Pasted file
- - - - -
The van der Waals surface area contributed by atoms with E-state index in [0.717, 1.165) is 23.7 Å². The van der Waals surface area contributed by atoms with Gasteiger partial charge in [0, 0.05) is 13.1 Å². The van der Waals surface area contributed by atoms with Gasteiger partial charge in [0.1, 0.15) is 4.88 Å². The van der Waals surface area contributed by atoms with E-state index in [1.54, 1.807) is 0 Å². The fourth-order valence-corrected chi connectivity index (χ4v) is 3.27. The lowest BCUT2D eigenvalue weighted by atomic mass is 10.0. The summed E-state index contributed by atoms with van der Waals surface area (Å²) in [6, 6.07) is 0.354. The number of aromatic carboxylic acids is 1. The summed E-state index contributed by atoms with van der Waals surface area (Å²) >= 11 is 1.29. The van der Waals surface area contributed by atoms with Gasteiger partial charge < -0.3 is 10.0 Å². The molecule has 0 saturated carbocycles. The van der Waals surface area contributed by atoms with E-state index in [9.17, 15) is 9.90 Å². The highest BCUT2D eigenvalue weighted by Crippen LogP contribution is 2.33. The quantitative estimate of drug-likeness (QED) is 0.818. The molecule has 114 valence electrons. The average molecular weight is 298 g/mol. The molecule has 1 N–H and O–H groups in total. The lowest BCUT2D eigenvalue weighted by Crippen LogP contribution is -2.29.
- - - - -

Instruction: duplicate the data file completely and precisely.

The van der Waals surface area contributed by atoms with E-state index in [0.717, 1.165) is 23.7 Å². The van der Waals surface area contributed by atoms with Gasteiger partial charge in [0, 0.05) is 13.1 Å². The van der Waals surface area contributed by atoms with Gasteiger partial charge in [0.1, 0.15) is 4.88 Å². The van der Waals surface area contributed by atoms with E-state index in [1.54, 1.807) is 0 Å². The fourth-order valence-corrected chi connectivity index (χ4v) is 3.27. The lowest BCUT2D eigenvalue weighted by atomic mass is 10.0. The summed E-state index contributed by atoms with van der Waals surface area (Å²) in [6, 6.07) is 0.354. The number of aromatic carboxylic acids is 1. The summed E-state index contributed by atoms with van der Waals surface area (Å²) >= 11 is 1.29. The van der Waals surface area contributed by atoms with Gasteiger partial charge < -0.3 is 10.0 Å². The molecule has 0 saturated carbocycles. The van der Waals surface area contributed by atoms with E-state index in [9.17, 15) is 9.90 Å². The highest BCUT2D eigenvalue weighted by Crippen LogP contribution is 2.33. The quantitative estimate of drug-likeness (QED) is 0.818. The molecule has 114 valence electrons. The average molecular weight is 298 g/mol. The molecule has 1 N–H and O–H groups in total. The lowest BCUT2D eigenvalue weighted by Crippen LogP contribution is -2.29.